Open ended summary on nominalising morphology

Ben Wald bjwald at EARTHLINK.NET
Wed Jun 25 11:00:13 UTC 2003

----------------------------Original message----------------------------
on 6/23/03 6:58 AM, Guy Deutscher at gd116 at HERMES.CAM.AC.UK wrote:

> It seems, therefore, that in all these cases, affixes which had
> grammaticalised *somewhere else* are later extended to verbs. If this is
> universally valid, then it is an interesting point in itself. But it then
> raises a deeper question. How does the extension of such affixes from
> nouns to verbs - surely, a mighty conceptual leap - actually take place? I
> had always thought that the 'bridging context' between nouns and verbs was
> precisely verbal nouns.

It is not clear to me how large a CONCEPTUAL leap this is.  The reason such
a doubt occurs to me is that many years ago when I was looking at English
0-derivation (not to change the subject) in both directions, from noun to
verb and verb to noun, cf. "sleep", "smoke", "burp", "reform", "attack",
"defeat", "surprise" etc -- I was surprised to find that many examples where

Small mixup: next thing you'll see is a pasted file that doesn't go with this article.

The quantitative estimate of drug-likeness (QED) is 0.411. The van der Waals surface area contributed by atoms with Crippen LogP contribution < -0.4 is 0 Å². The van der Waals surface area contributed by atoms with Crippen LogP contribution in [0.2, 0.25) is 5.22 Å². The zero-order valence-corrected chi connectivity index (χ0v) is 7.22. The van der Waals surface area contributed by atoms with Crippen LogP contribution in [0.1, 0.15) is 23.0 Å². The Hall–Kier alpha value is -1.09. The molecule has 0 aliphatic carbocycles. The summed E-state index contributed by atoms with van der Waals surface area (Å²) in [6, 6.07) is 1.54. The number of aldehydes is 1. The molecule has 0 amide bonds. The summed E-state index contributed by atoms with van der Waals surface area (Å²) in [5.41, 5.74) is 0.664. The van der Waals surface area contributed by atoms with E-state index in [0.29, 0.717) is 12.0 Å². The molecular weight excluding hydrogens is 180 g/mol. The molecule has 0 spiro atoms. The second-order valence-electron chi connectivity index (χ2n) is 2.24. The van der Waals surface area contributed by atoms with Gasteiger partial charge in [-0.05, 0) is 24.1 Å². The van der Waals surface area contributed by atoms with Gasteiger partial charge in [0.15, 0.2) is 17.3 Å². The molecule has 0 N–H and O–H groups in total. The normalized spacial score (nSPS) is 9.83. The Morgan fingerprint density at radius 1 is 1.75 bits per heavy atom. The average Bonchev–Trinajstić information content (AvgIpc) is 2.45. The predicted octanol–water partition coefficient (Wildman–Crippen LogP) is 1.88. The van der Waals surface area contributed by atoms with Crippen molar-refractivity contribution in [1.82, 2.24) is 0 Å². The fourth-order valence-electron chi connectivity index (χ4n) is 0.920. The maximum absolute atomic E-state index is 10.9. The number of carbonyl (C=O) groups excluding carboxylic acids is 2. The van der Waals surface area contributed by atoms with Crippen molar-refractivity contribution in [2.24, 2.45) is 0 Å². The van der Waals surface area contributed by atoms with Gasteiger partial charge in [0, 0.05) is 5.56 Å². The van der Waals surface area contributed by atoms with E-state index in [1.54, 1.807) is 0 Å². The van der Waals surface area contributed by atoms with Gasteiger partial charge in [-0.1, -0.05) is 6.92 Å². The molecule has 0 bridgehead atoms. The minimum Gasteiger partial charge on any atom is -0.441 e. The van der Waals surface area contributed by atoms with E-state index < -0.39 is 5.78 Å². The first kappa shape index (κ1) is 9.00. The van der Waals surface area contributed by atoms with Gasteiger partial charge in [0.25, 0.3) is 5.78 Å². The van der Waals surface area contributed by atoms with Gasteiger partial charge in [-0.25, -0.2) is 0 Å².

I expected the derivation to be V > N were attested as Ns centuries before
they were attested as Vs (and sometimes vice-versa).  I'll be the first one
to admit that the OED, despite the massive effort, misses and overlooks a
lot -- and the ways in which any dictionary falls short of the total active
vocabulary of any language is worth discussing in more detail some other
time.  For the moment, however. it brought home to me the realisation that
Ns and Vs are SYNTACTICALLY different categories, but not particularly
"conceptually" different, esp. when the Ns denote activities (that's the
point; does an activity noun presuppose it derives from a verb, one that may
no longer be used -- or may have never been attested?  And what's an
activity, anyway.  Are games activities?  chess, baseball, etc.  Or are they
"(routinised) processes"?  But then verbs are famous for expressing
processes too...

The last time I remember making this point about Ns and Vs being
SYNTACTICALLY different but only more problematically "conceptually"
different it had to do with those Amerindian languages that do not obviously
distinguish nouns from verbs in their morphology (and syntax) and thus have
led some analysts to offer the Whorfian notion that speakers of those
languages conceptualise the world differently along such dimensions as
durability (nouny)/fleetingness (verby) of events  -- or something like

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